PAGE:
This Monstrous Thing Mackenzi Lee's debut, This Monstrous Thing, reimagines Frankenstein in an alternate steampunk world, where the resurrection is accomplished through gears and gadgets. So far, the book is easy enough to sum up. But Lee has done much more with this retelling. It's a lovely homage to the original, down to the inclusion of Mary Shelley herself as a complicated character. The historical details shine, creating a vivid story world. But the heart of the story is the relationship between brothers Oliver and Alasdair--and in keeping with real sibling relationships, this heart is complicated, bruised, hopeful, loving, powerful.

Tuesday, January 19, 2016

Circus Mirandus

Circus Mirandus After seeing a couple of friends raving about this new middle grade novel, I snatched it up at my library. I'm glad I did. Cassie Beasley's debut, Circus Mirandus, is a charming, magical story about a boy and his grandfather--and a magical circus.

Micah Tuttle has believed in magic his whole life, thanks to his grandfather Ephraim's stories about the Circus Mirandus. But now his grandfather is dying, Micah's life is being overrun by his horrible aunt Gertrudis, and a miracle from the Lightbearer (a Circus magician) may be the only thing that can save his grandfather. With the help of his friend Jenny Mendez and a few unexpected visitors, Micah sets off to find a miracle.

I thought the story was delightful--just the right amount of magic and heart. Now I'm trying to get my kids to read it.

Monday, January 18, 2016


Conviction I picked up CONVICTION after it was short-listed for the 2016 Morris award, so my expectations going into Kelly Loy Gilbert's debut novel were already pretty high. And this book still blew me away.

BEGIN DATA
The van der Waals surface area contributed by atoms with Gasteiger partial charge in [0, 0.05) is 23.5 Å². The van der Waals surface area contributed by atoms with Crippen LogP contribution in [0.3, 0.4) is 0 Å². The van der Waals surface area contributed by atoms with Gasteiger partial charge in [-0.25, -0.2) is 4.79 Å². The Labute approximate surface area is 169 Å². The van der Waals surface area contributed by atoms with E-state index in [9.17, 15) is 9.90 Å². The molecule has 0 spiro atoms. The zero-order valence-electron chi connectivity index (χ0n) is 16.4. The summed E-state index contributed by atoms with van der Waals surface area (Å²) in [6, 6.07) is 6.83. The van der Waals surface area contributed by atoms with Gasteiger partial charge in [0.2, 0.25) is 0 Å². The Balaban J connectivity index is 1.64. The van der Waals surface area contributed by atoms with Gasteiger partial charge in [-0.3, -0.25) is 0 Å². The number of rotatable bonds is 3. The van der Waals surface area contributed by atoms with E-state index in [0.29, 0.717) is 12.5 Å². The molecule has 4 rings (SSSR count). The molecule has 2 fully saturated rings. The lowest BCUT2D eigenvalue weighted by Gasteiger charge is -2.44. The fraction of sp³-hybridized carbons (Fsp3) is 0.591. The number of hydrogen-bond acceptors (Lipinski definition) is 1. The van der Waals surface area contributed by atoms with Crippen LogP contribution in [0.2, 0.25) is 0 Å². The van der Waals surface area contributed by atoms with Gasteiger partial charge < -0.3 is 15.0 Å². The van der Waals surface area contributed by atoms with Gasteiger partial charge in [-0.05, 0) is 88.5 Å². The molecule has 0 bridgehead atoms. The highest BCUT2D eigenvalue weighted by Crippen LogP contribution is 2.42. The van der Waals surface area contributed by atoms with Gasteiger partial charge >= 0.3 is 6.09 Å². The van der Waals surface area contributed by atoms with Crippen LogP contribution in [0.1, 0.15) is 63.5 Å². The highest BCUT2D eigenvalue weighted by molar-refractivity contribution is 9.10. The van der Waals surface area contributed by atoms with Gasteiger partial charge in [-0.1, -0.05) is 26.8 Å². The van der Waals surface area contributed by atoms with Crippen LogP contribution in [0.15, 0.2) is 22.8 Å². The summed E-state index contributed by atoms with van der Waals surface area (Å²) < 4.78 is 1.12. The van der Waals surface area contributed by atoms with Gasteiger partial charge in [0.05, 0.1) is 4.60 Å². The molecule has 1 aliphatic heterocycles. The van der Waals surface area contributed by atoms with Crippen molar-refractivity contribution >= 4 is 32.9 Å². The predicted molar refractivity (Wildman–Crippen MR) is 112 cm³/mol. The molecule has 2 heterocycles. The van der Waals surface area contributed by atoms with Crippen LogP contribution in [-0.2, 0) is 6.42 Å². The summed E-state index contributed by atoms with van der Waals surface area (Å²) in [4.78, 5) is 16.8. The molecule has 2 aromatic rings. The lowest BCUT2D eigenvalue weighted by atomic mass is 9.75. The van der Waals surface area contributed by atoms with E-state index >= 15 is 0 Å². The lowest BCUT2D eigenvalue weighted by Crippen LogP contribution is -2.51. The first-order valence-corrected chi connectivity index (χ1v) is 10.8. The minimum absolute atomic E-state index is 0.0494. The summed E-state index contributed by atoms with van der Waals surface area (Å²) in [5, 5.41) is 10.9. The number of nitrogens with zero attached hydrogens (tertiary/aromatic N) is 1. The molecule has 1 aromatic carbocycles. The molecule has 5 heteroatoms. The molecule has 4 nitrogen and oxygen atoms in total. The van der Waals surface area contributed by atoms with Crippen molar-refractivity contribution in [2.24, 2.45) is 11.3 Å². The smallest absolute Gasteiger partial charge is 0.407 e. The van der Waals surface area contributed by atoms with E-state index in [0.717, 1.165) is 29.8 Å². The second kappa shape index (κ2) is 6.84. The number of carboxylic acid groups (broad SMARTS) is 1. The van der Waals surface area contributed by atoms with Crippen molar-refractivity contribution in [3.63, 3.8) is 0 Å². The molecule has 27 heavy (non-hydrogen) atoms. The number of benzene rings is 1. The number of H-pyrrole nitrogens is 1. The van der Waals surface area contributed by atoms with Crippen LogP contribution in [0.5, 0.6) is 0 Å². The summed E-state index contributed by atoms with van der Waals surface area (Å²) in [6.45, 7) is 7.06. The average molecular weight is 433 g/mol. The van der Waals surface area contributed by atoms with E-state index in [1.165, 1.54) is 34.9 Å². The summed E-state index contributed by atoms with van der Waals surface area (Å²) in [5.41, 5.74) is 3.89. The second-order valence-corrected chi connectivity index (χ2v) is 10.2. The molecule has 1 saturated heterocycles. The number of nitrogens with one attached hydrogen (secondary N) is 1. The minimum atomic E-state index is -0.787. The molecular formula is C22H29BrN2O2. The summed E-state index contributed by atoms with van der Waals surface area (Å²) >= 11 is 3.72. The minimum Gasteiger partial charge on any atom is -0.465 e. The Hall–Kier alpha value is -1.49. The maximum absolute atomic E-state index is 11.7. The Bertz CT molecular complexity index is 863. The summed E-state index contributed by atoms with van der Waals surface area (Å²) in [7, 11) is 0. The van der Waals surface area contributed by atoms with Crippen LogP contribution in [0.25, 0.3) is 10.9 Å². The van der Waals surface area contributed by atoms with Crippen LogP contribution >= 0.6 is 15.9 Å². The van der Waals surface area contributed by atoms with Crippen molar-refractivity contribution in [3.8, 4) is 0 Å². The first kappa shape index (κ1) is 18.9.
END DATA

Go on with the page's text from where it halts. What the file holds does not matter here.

First, there was Gilbert's prose--clear, deft, and powerful. The way Gilbert writes about baseball made even me interested in it. Braden felt like such a real character, trying to live up to the rules of honor expected both on the playing field and in the church. The plot, of course, was wrenching, as Braden struggles through the aftermath of his father's being accused of murdering a local cop. But that wasn't what kept me reading so compulsively. The heart of the book was the relationships: Braden's relationship with his father, with his friends, with his half-brother Trey--and with God.

What stands out to me the most about this book is its sensitive, true depiction of teen faith. Without ever seeming condescending, Gilbert present's Braden's evolving faith as a real thing. When so many YA books don't even touch on the issue of faith (unless it's to gloss over it), I thought Gilbert's book was brave and much-needed.

Did I enjoy this book? I don't know--what I felt (continue to feel) about it isn't easily summed up in enjoy. It moved me profoundly. It made me hurt, it made me angry, it made me hopeful. I'm still mulling over the ending. A powerful book by a powerful new writer. 

Wednesday, January 13, 2016

Summer of Supernovas

Summer of Supernovas by Darcy Woods SUMMER OF SUPERNOVAS was just as charming as you might expect about a headstrong young woman, Wilamena (Wil) Carlisle, who plots her future according to her astrological chart. Believing this summer to be her last shot at finding true love until the next time the stars align in nearly a decade, Wil is determined to find her one true love. Naturally, just as Wil decides she's meant to find true love, she stumbles across two boys: one who's perfect on paper, the other who makes her heart sing, but is totally, fatally wrong for her according to their astrological signs. As Wil tries to navigate a tricky tangle of relationships, hilarity and heartbreak ensue.

I adored Wil: she was complex, funny, strong, sweet, and loyal. I would have gladly followed Wil through just about any story--it was just my good luck that hers happened to be an epic romance. But for all that the romance had my heart pounding and twisting in a painfully good way, the core of the story was about much more than that. This was a story about friendship and family and finding yourself even as you fall more deeply in love with the ones around you.